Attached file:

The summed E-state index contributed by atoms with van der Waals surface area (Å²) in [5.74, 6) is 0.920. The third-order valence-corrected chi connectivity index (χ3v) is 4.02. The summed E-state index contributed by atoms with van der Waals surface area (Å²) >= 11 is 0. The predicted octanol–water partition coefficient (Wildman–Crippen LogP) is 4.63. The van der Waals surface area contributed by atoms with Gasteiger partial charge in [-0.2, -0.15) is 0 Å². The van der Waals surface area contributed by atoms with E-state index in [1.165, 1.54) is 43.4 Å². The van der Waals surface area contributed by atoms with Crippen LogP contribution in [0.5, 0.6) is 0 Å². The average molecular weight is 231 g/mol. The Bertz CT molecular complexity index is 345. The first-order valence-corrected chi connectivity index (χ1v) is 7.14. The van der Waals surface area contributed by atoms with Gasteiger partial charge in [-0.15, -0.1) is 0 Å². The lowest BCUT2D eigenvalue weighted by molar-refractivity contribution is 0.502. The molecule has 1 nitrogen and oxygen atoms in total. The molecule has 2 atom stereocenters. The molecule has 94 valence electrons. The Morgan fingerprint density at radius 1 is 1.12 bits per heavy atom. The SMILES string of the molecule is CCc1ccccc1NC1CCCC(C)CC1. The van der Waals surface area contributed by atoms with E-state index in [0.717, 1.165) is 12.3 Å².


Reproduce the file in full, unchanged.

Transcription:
The summed E-state index contributed by atoms with van der Waals surface area (Å²) in [5.74, 6) is 0.920. The third-order valence-corrected chi connectivity index (χ3v) is 4.02. The summed E-state index contributed by atoms with van der Waals surface area (Å²) >= 11 is 0. The predicted octanol–water partition coefficient (Wildman–Crippen LogP) is 4.63. The van der Waals surface area contributed by atoms with Gasteiger partial charge in [-0.2, -0.15) is 0 Å². The van der Waals surface area contributed by atoms with E-state index in [1.165, 1.54) is 43.4 Å². The van der Waals surface area contributed by atoms with Crippen LogP contribution in [0.5, 0.6) is 0 Å². The average molecular weight is 231 g/mol. The Bertz CT molecular complexity index is 345. The first-order valence-corrected chi connectivity index (χ1v) is 7.14. The van der Waals surface area contributed by atoms with Gasteiger partial charge in [-0.15, -0.1) is 0 Å². The lowest BCUT2D eigenvalue weighted by molar-refractivity contribution is 0.502. The molecule has 1 nitrogen and oxygen atoms in total. The molecule has 2 atom stereocenters. The molecule has 94 valence electrons. The Morgan fingerprint density at radius 1 is 1.12 bits per heavy atom. The SMILES string of the molecule is CCc1ccccc1NC1CCCC(C)CC1. The van der Waals surface area contributed by atoms with E-state index in [0.717, 1.165) is 12.3 Å².